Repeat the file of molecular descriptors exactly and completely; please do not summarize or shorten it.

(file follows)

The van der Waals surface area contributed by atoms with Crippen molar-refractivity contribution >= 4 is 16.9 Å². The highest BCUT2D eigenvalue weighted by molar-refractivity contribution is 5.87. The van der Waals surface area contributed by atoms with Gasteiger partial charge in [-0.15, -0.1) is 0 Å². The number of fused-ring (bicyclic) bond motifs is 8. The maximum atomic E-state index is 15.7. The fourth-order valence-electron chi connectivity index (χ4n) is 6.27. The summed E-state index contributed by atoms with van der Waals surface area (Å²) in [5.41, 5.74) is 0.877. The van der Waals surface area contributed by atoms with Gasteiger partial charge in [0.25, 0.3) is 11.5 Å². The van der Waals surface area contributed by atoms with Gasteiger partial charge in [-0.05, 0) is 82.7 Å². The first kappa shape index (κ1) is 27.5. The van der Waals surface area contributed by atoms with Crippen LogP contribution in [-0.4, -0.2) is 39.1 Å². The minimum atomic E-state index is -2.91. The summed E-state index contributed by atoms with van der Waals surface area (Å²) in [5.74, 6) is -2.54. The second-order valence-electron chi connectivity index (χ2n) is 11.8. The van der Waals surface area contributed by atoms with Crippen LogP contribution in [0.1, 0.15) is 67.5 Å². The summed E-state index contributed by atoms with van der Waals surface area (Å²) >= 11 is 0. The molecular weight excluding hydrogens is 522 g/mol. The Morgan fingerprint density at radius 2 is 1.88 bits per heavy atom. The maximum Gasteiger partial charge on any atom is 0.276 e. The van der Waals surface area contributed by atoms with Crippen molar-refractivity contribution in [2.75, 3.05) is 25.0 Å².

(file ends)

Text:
The van der Waals surface area contributed by atoms with Crippen molar-refractivity contribution >= 4 is 16.9 Å². The highest BCUT2D eigenvalue weighted by molar-refractivity contribution is 5.87. The van der Waals surface area contributed by atoms with Gasteiger partial charge in [-0.15, -0.1) is 0 Å². The number of fused-ring (bicyclic) bond motifs is 8. The maximum atomic E-state index is 15.7. The fourth-order valence-electron chi connectivity index (χ4n) is 6.27. The summed E-state index contributed by atoms with van der Waals surface area (Å²) in [5.41, 5.74) is 0.877. The van der Waals surface area contributed by atoms with Gasteiger partial charge in [0.25, 0.3) is 11.5 Å². The van der Waals surface area contributed by atoms with Gasteiger partial charge in [-0.05, 0) is 82.7 Å². The first kappa shape index (κ1) is 27.5. The van der Waals surface area contributed by atoms with Crippen LogP contribution in [-0.4, -0.2) is 39.1 Å². The minimum atomic E-state index is -2.91. The summed E-state index contributed by atoms with van der Waals surface area (Å²) in [5.74, 6) is -2.54. The second-order valence-electron chi connectivity index (χ2n) is 11.8. The van der Waals surface area contributed by atoms with Crippen LogP contribution in [0.1, 0.15) is 67.5 Å². The summed E-state index contributed by atoms with van der Waals surface area (Å²) >= 11 is 0. The molecular weight excluding hydrogens is 522 g/mol. The Morgan fingerprint density at radius 2 is 1.88 bits per heavy atom. The maximum Gasteiger partial charge on any atom is 0.276 e. The van der Waals surface area contributed by atoms with Crippen molar-refractivity contribution in [2.75, 3.05) is 25.0 Å².